One tricky aspect is that the text of the bill refers to another document, which memorializes a deal the IRS has made with the for-profit industry players. That's the document in which the IRS pledges not to create its own system. And that is what this bill would put into law: https://www.irs.gov/pub/irs-utl/Eight%20Free%20File%20MOU.pdf

nojellybeans45 karma

I make less than $66k a year, but I'm self-employed. Can I still use free file? In the past I've had to purchase the more expensive "home & business" version of TurboTax because the baseline version doesn't include Schedule C 😠 And for the past few years I've been paying a tax preparer to do my taxes, but I might go back to doing it myself if it were free...

JustinProPublica52 karma

Hi -- I'm not an accountant, but .... you should be able to.

The IRS page to find a Free File product is here: https://apps.irs.gov/app/freeFile/

Be careful because the eligibility requirements can get tricky. There is also a long history of the companies trying to up-sell those using the Free File product.

Semitar19 karma

Another question.

I don't qualify based on my income...but what is "free" exactly? The cost for someone to prepare the taxes or to officially file them?

With the legislation, are there penalties to tax preparers such as Turbo Tax if they were to choose to stop offering the free services?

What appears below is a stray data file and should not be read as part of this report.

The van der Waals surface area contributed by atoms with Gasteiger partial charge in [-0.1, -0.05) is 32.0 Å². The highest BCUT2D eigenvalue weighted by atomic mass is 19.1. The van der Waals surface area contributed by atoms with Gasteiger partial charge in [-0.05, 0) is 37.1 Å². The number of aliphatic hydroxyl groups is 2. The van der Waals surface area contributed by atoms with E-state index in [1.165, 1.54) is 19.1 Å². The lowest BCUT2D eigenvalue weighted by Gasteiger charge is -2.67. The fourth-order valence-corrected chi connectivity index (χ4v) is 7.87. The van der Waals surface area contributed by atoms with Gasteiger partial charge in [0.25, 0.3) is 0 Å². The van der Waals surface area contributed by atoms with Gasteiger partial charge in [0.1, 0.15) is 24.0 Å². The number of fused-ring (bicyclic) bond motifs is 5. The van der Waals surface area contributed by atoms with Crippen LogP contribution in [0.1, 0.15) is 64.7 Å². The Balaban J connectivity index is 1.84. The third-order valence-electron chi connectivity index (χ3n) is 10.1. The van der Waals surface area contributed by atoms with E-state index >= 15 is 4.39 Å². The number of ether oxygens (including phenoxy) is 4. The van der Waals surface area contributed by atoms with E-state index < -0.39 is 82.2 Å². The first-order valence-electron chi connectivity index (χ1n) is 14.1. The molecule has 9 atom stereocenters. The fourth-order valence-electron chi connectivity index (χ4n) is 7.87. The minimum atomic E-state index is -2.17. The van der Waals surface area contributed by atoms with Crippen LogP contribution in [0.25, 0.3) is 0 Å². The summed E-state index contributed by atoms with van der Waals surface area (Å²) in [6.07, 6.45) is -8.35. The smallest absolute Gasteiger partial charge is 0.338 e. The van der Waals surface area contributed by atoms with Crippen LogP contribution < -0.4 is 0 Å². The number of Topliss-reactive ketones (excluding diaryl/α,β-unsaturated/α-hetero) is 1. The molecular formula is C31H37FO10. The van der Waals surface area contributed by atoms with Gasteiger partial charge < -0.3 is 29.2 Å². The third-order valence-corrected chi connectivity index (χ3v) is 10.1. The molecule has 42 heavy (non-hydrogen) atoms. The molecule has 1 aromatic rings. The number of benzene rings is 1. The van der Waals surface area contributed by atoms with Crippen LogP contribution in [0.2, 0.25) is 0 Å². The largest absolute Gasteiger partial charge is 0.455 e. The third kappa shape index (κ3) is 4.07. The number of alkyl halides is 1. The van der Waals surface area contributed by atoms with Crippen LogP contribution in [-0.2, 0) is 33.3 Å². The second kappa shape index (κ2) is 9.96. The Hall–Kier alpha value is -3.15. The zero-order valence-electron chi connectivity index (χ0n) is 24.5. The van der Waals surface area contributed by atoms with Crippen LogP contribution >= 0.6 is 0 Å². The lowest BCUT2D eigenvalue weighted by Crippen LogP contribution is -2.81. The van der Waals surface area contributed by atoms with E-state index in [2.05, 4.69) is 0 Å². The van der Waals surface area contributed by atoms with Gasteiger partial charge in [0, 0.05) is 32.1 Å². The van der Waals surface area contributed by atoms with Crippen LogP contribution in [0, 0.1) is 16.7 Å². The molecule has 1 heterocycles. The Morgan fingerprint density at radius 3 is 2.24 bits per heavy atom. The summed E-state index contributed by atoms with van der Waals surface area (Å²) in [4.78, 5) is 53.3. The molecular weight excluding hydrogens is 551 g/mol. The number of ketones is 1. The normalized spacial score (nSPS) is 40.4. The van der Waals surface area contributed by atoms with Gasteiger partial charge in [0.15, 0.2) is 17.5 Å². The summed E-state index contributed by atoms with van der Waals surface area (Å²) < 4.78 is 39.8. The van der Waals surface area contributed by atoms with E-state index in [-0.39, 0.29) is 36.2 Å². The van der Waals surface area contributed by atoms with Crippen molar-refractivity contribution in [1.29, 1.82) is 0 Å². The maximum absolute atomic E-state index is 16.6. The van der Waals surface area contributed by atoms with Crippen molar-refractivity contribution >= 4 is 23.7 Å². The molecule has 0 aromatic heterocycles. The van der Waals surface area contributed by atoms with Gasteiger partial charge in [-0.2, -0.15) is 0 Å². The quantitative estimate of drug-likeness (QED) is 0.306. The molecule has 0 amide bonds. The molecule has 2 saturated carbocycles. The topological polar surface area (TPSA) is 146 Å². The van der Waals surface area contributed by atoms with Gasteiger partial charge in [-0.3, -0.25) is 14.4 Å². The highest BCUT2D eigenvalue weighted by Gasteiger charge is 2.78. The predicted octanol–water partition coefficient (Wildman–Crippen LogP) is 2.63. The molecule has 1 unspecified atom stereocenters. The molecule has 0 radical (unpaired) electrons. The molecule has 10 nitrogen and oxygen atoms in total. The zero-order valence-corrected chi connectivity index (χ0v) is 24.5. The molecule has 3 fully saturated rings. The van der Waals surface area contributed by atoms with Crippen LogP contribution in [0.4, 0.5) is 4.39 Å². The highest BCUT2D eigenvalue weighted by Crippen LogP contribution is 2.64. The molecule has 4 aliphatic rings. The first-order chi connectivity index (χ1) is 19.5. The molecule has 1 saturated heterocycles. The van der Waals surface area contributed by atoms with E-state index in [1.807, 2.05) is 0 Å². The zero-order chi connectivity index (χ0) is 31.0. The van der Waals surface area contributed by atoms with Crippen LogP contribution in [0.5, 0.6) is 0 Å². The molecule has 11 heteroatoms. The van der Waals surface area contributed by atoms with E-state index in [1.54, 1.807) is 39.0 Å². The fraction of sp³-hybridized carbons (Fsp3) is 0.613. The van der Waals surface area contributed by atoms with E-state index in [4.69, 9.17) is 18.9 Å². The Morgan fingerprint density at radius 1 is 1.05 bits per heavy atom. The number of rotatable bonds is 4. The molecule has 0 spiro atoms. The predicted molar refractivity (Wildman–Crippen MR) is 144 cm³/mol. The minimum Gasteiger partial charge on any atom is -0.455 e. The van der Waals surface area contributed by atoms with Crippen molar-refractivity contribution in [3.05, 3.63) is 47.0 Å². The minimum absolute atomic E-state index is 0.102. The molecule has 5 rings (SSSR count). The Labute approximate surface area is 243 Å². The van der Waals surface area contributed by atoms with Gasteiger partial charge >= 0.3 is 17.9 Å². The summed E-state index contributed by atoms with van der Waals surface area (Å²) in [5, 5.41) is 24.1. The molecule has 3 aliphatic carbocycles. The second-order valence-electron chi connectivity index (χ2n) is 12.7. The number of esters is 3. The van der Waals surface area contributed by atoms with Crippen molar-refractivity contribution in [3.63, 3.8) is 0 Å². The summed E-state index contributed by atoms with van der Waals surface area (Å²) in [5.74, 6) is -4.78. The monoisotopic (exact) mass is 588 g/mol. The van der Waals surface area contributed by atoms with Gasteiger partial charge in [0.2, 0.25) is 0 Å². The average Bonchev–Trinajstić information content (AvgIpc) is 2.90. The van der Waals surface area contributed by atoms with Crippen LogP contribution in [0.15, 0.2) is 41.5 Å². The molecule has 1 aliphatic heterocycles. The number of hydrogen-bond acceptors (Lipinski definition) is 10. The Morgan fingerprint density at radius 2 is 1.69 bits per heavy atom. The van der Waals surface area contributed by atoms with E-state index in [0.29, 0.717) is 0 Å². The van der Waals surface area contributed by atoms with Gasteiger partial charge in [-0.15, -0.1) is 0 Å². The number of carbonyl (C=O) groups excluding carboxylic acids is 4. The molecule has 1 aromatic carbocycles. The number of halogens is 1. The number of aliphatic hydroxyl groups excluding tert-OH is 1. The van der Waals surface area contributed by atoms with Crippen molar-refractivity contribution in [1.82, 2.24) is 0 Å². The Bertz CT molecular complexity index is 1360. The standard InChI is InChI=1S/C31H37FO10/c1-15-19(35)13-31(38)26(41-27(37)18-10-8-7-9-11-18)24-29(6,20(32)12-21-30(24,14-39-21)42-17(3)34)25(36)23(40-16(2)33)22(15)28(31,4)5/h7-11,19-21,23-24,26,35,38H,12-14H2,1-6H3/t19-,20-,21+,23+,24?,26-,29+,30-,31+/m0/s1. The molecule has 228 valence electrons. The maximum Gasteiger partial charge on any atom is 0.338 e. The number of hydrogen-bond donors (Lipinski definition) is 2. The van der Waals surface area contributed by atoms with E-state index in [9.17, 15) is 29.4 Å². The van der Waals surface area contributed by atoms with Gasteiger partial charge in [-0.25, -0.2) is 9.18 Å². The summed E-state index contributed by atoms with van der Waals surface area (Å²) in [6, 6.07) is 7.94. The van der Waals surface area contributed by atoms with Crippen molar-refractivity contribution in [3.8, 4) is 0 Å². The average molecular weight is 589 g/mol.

JustinProPublica20 karma

No penalties -- in short, the legislation would put into law a deal between the IRS and the tax software industry. And the deal says: the IRS will not create its own product, while the companies will offer a free version to folks making below an income threshold.

One of the big criticisms has been that extremely few of those eligible (2-3%) for the free product actually use it, partly because it's quite difficult to find.

zbplot1 karma

Where are you getting this 2-3% number? Anecdotally I know a lot of people who are able to file for free on Turbo Tax or Credit Karma. Are they all just coincidentally in that 2-3%?

JustinProPublica2 karma

That figure refers to those using Free File, not other products such as TurboTax "Free" (which, btw, actually puts you on a potentially paying track).

Here's a chart of how many people use Free File products: https://taxpayeradvocate.irs.gov/Media/Default/Media/NTA%20Blog/Free%20File%20Returns%20by%20Fiscal%20Year%20(in%20millions).jpg

Source: https://taxpayeradvocate.irs.gov/Free_File_Program_Is_Failing_to_Achieve_Objectives